The mother planet, Earth, ruined and abandoned, is now a distant and unimportant memory. There is galactic war between galactic factions (presumably humanoid although who knows for sure). A new power source is being used to operate space ships and even to control planets … it is the Mind.
Wait, wasn’t that a Star Trek episode from the 1960s?
How about the once important person escaping from pursuers who creates friction with the local power structure but in the end is instrumental in saving the planet’s Mind from forever wandering and saving the locals from sure destruction.
Do the two antagonists kiss and make up or do they both recognize the value each brings to the galaxy and go their separate ways into an unspecified future?
Okay. It was a short novel and was reasonably well written. It held my interest only to the extent that I always knew it would be over soon. If it had been hundreds of pages like some of those big, honking scifi classics like Dune or Stand On Zanzibar I would have tossed it out the forward port to drift off towards Planet #23.
I have a theory of literature and perhaps life in general. It’s not unique, but it does seem reasonable:
We like what we like, no matter how bad it is.
As a corollary, I don’t like Science Fiction therefore I didn’t like On a Red Station, Drifting, no matter how good it was.
I’m sure we all have certain characteristics that we expect in our reading and if those characteristics are there, then we are happily in our comfort zone. It is when these characteristics are slavishly followed that we can call it Check-List Fiction or, as time and big-box bookstores call it, Genre Fiction.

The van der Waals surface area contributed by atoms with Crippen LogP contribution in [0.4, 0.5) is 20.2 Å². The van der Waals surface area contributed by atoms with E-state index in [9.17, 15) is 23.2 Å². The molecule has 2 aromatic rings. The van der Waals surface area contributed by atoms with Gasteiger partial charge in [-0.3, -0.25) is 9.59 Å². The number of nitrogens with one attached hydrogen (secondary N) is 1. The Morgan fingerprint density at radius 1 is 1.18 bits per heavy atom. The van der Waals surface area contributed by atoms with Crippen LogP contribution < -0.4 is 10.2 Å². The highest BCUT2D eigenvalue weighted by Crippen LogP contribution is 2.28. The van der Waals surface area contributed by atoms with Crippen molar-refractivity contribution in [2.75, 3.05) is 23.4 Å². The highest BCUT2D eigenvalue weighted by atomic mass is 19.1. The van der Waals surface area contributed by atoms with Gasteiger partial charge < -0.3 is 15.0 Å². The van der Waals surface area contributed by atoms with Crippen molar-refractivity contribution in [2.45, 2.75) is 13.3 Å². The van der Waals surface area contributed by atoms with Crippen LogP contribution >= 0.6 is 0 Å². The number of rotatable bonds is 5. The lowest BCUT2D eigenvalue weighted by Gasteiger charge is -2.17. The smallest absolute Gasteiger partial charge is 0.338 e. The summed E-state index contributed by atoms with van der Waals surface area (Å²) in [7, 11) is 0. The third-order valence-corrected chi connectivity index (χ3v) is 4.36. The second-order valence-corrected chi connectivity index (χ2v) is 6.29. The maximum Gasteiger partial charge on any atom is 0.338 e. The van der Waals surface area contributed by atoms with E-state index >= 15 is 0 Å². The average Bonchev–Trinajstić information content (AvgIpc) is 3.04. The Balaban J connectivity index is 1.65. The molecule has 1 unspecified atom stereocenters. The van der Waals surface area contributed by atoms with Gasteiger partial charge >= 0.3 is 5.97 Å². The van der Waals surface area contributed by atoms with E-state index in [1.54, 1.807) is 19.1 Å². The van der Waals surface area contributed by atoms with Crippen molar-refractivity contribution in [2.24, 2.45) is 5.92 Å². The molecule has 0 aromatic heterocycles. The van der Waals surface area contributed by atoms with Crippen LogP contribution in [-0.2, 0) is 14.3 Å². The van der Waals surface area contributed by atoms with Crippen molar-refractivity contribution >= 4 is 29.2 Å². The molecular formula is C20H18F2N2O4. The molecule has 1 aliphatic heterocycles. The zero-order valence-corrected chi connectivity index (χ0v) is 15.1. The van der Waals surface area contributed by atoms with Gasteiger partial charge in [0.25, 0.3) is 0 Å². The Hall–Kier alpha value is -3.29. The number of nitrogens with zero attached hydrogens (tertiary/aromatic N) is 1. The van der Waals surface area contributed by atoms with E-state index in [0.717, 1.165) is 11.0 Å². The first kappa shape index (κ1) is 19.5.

I have heard many arguments through the years that some genre fiction is so good that it should be considered Literary Fiction. Now, beside the point that the term “Literary Fiction” is an abomination, I think the confusion is over the need to touch all the bases in Genre Fiction: the hunky romance guy, the horrible B. E. M., the cattle baron with hired gunslingers; the trod upon shamus; the ultra-sexy temptress, the honest and brilliant officer of the law, the brave comrade in arms. It’s when something that looks like genre fiction has the audacity to change or even ignore the time-honored characteristics of the genre that the opportunity for something more literary or imaginative is exhibited.
So if you love Science Fiction and get upset when it doesn’t seem to follow the rules, you can think of it two ways: first, the fiction fails because it doesn’t meet your concepts of what Science Fiction should be, or second, there might be more to the fiction than you expected and you might consider reading closer next time.
Of course it could be because the fiction was crap … but that’s for another post.